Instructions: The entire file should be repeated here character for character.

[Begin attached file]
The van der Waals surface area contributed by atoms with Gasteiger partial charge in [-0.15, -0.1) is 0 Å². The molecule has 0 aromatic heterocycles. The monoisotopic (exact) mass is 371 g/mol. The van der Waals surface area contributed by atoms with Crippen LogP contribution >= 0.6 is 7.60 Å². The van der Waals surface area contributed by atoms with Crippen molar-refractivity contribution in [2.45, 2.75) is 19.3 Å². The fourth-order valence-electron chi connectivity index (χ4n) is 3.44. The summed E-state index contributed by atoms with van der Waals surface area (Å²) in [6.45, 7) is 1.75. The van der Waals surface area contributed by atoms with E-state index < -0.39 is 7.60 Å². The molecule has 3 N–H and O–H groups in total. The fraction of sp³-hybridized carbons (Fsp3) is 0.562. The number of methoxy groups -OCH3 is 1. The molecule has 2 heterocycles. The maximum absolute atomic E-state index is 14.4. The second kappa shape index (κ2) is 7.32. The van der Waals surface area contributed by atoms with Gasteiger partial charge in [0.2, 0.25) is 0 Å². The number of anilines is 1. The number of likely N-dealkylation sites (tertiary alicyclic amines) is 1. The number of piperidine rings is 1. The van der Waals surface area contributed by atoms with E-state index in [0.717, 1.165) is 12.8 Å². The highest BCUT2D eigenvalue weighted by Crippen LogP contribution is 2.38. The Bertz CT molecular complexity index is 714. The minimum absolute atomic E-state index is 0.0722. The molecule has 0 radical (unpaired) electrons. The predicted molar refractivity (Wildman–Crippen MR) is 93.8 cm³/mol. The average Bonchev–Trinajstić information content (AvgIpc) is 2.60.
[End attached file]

The van der Waals surface area contributed by atoms with Gasteiger partial charge in [-0.15, -0.1) is 0 Å². The molecule has 0 aromatic heterocycles. The monoisotopic (exact) mass is 371 g/mol. The van der Waals surface area contributed by atoms with Crippen LogP contribution >= 0.6 is 7.60 Å². The van der Waals surface area contributed by atoms with Crippen molar-refractivity contribution in [2.45, 2.75) is 19.3 Å². The fourth-order valence-electron chi connectivity index (χ4n) is 3.44. The summed E-state index contributed by atoms with van der Waals surface area (Å²) in [6.45, 7) is 1.75. The van der Waals surface area contributed by atoms with E-state index < -0.39 is 7.60 Å². The molecule has 3 N–H and O–H groups in total. The fraction of sp³-hybridized carbons (Fsp3) is 0.562. The number of methoxy groups -OCH3 is 1. The molecule has 2 heterocycles. The maximum absolute atomic E-state index is 14.4. The second kappa shape index (κ2) is 7.32. The van der Waals surface area contributed by atoms with Gasteiger partial charge in [0.2, 0.25) is 0 Å². The number of anilines is 1. The number of likely N-dealkylation sites (tertiary alicyclic amines) is 1. The number of piperidine rings is 1. The van der Waals surface area contributed by atoms with E-state index in [0.717, 1.165) is 12.8 Å². The highest BCUT2D eigenvalue weighted by Crippen LogP contribution is 2.38. The Bertz CT molecular complexity index is 714. The minimum absolute atomic E-state index is 0.0722. The molecule has 0 radical (unpaired) electrons. The predicted molar refractivity (Wildman–Crippen MR) is 93.8 cm³/mol. The average Bonchev–Trinajstić information content (AvgIpc) is 2.60.